AOL reported strong display ad revenue growth and an overall revenue increase of 5 percent in Q2. Reporting its second quarter 2011 earnings this morning, AOL said ad revenue rose 5 percent from $304.7 million in Q2 2010 to $319 million in Q2 2011. Google also had a positive Q2, as Yahoo slumped.
Display advertising rose 14 percent overall at AOL, from $121 million in Q2 of last year to $137.6 million in Q2 this year. Domestic display far outpaced that of its international business, increasing 16 percent compared to a 10 percent drop in international display. International display fell in part because of the 2010 selloff of social net Bebo.
AOL said premium display ad pricing rose, noting that its HuffingtonPost and TechCrunch acquisitions helped boost prices. “In premium formats, the total number of Devil ad impressions served and the number of third party publishers using the Pictela platform grew more than 100% versus Q1 2011,” noted the company in a press release.
Google also reported strong earnings this quarter. The company in July reported a 32 percent rise in revenues during Q2 2011 compared to the second quarter 2010. Meanwhile, Yahoo had a disappointing quarter, reporting soft display revenues as a result of sales organization changes and struggles.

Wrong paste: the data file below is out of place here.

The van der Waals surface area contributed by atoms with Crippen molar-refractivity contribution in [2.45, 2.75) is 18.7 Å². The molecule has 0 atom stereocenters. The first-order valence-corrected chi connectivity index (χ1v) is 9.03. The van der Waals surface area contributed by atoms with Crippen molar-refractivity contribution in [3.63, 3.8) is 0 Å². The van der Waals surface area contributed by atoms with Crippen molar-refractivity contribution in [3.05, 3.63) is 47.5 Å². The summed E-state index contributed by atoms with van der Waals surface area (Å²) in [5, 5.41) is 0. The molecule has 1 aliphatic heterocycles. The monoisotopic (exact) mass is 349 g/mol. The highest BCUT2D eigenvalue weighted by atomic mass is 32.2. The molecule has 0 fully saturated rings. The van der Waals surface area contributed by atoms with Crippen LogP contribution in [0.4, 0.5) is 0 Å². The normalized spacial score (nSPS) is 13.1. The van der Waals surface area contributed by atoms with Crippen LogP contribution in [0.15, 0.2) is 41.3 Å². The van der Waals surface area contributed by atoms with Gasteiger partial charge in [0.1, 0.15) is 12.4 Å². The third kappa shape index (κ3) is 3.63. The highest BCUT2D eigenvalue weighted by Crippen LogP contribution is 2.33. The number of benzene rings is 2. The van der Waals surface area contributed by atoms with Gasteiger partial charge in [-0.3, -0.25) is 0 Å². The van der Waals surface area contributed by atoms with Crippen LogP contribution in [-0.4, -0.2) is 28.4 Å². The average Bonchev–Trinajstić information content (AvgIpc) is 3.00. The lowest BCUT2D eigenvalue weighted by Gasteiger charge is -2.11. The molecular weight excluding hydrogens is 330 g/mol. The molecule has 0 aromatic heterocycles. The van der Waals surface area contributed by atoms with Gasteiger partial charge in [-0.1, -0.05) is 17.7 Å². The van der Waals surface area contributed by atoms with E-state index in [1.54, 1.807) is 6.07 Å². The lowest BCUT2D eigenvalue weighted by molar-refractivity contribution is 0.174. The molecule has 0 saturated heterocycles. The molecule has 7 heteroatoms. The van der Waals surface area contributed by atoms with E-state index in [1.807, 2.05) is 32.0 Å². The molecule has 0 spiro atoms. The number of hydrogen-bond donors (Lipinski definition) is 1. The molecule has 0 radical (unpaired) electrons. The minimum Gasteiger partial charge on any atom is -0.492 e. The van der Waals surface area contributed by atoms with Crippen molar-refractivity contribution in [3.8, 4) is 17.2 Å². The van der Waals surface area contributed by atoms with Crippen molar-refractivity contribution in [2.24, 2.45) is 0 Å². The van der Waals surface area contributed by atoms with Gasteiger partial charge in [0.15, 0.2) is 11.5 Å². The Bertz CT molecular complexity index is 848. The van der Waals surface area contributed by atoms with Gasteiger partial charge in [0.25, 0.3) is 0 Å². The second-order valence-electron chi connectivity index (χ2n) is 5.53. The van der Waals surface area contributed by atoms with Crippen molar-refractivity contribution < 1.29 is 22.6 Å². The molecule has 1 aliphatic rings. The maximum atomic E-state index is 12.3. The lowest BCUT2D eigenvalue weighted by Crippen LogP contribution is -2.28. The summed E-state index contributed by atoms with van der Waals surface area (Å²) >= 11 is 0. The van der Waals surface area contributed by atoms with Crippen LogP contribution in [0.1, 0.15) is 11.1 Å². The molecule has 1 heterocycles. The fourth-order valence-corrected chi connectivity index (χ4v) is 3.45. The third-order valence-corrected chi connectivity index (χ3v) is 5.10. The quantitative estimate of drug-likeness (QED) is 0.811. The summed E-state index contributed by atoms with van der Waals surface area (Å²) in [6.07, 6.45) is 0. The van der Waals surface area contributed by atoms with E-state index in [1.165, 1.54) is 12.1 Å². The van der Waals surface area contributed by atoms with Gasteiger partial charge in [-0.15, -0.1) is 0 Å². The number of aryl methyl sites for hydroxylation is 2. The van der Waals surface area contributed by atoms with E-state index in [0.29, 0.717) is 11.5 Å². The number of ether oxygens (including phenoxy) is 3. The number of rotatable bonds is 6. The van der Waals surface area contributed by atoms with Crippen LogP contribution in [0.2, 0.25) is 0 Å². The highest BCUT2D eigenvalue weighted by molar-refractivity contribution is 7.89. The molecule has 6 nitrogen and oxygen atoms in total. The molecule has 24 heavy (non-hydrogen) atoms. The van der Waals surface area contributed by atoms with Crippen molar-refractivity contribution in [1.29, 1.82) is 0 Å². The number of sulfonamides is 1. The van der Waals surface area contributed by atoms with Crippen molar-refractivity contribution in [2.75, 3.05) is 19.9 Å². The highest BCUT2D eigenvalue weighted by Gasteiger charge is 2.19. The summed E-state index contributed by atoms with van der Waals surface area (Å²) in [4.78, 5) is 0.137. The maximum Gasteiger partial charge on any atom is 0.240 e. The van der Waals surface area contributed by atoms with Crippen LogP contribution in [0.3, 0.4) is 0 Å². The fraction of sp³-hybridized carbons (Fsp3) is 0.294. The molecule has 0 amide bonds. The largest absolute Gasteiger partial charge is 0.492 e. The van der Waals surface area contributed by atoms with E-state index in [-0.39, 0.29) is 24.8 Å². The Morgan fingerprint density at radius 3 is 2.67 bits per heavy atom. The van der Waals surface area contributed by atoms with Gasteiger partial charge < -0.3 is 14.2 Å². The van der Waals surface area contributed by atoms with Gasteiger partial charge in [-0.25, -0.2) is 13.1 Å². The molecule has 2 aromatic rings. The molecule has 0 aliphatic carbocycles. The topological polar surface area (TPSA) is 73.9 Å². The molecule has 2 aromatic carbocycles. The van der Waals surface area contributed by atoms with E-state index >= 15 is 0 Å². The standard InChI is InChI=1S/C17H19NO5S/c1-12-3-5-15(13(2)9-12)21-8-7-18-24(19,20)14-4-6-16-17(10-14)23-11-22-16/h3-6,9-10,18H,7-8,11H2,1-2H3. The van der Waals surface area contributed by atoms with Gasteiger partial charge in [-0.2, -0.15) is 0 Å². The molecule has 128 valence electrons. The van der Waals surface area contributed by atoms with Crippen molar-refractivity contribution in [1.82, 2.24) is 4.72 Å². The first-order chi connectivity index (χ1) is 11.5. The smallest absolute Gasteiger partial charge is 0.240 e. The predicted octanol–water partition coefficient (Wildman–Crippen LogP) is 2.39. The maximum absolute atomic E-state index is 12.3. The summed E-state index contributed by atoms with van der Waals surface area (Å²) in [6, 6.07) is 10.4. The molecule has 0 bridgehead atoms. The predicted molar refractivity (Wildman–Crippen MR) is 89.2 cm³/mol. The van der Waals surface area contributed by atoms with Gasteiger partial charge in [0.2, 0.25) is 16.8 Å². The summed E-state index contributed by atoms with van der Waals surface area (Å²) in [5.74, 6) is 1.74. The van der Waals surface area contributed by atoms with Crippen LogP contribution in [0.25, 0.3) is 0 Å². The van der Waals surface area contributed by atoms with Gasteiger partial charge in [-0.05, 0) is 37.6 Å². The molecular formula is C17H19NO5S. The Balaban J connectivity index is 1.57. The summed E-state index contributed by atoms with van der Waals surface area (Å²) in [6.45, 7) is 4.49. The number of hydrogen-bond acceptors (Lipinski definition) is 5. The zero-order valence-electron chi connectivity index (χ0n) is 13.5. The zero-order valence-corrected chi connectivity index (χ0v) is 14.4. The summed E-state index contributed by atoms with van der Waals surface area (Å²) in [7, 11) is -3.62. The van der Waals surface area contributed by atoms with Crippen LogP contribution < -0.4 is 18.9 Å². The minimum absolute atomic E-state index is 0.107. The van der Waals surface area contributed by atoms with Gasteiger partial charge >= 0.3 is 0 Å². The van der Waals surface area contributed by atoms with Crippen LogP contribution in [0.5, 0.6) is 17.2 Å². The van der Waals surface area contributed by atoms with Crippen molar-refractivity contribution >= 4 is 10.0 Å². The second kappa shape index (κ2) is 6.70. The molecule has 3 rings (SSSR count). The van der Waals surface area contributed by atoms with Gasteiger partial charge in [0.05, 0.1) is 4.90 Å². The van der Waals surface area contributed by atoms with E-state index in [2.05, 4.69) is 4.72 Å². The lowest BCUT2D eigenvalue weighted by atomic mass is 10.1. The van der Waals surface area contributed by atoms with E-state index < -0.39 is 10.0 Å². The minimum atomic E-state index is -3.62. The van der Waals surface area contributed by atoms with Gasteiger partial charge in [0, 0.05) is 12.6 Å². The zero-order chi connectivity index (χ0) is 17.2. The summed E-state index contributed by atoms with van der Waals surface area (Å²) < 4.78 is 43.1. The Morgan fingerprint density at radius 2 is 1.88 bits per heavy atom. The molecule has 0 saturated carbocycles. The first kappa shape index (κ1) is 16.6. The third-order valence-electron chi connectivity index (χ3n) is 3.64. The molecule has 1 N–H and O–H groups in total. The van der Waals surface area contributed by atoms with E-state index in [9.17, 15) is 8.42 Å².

This was the first quarter AOL grew its global ad business since Q2 2008, it said. Still, partially a result of continued decline in AOL’s subscription revenues, total revenues fell 8 percent from $592.2 million to $542.2 million.
The third party network business also showed promise, bolstered by a 29 percent leap in revenues year-over-year, from $72.4 million to $93.6 million. Ad.com grew 15 percent, while acquisitions of 5 Minutes Ltd and goviral A/S also contributed.
AOL’s search and contextual ad revenue fell 21 percent, reflecting the company’s decision to steer away from these formats towards display and other more premium ad products.
In July, AOL’s top ad sales exec Jeff Levick left the firm. As a result, AOL promoted Ned Brody as chief revenue officer and president of AOL Advertising, a newly-created role. At the time, CEO Tim Armstrong said the change reflected the company’s mission to offer a “unified premium strategy for advertisers and publishers,” produce “consistent growth in advertising spend across all our properties and networks,” and take a “more rigorous approach to advertising and publishing system design.”
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